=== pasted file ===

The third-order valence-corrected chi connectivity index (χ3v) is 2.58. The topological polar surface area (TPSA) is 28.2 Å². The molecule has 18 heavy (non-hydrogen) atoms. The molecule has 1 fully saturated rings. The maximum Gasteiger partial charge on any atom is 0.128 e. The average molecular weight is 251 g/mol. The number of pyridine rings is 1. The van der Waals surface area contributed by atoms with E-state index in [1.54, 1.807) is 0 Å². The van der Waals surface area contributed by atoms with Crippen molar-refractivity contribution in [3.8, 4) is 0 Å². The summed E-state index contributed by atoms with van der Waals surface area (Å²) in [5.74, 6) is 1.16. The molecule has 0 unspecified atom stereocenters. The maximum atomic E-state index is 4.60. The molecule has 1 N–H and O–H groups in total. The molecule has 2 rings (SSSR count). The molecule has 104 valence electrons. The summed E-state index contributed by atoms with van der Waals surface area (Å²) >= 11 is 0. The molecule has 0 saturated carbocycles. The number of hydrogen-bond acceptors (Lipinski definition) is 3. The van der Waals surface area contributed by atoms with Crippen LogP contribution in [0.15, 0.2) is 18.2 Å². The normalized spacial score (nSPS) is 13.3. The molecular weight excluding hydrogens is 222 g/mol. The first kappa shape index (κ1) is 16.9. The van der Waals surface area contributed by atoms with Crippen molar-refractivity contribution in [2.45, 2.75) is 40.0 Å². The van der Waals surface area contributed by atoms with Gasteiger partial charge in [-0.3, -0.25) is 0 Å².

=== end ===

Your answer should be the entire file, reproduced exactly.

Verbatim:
The third-order valence-corrected chi connectivity index (χ3v) is 2.58. The topological polar surface area (TPSA) is 28.2 Å². The molecule has 18 heavy (non-hydrogen) atoms. The molecule has 1 fully saturated rings. The maximum Gasteiger partial charge on any atom is 0.128 e. The average molecular weight is 251 g/mol. The number of pyridine rings is 1. The van der Waals surface area contributed by atoms with E-state index in [1.54, 1.807) is 0 Å². The van der Waals surface area contributed by atoms with Crippen molar-refractivity contribution in [3.8, 4) is 0 Å². The summed E-state index contributed by atoms with van der Waals surface area (Å²) in [5.74, 6) is 1.16. The molecule has 0 unspecified atom stereocenters. The maximum atomic E-state index is 4.60. The molecule has 1 N–H and O–H groups in total. The molecule has 2 rings (SSSR count). The molecule has 104 valence electrons. The summed E-state index contributed by atoms with van der Waals surface area (Å²) >= 11 is 0. The molecule has 0 saturated carbocycles. The number of hydrogen-bond acceptors (Lipinski definition) is 3. The van der Waals surface area contributed by atoms with Crippen LogP contribution in [0.15, 0.2) is 18.2 Å². The normalized spacial score (nSPS) is 13.3. The molecular weight excluding hydrogens is 222 g/mol. The first kappa shape index (κ1) is 16.9. The van der Waals surface area contributed by atoms with Crippen molar-refractivity contribution in [2.45, 2.75) is 40.0 Å². The van der Waals surface area contributed by atoms with Gasteiger partial charge in [-0.3, -0.25) is 0 Å².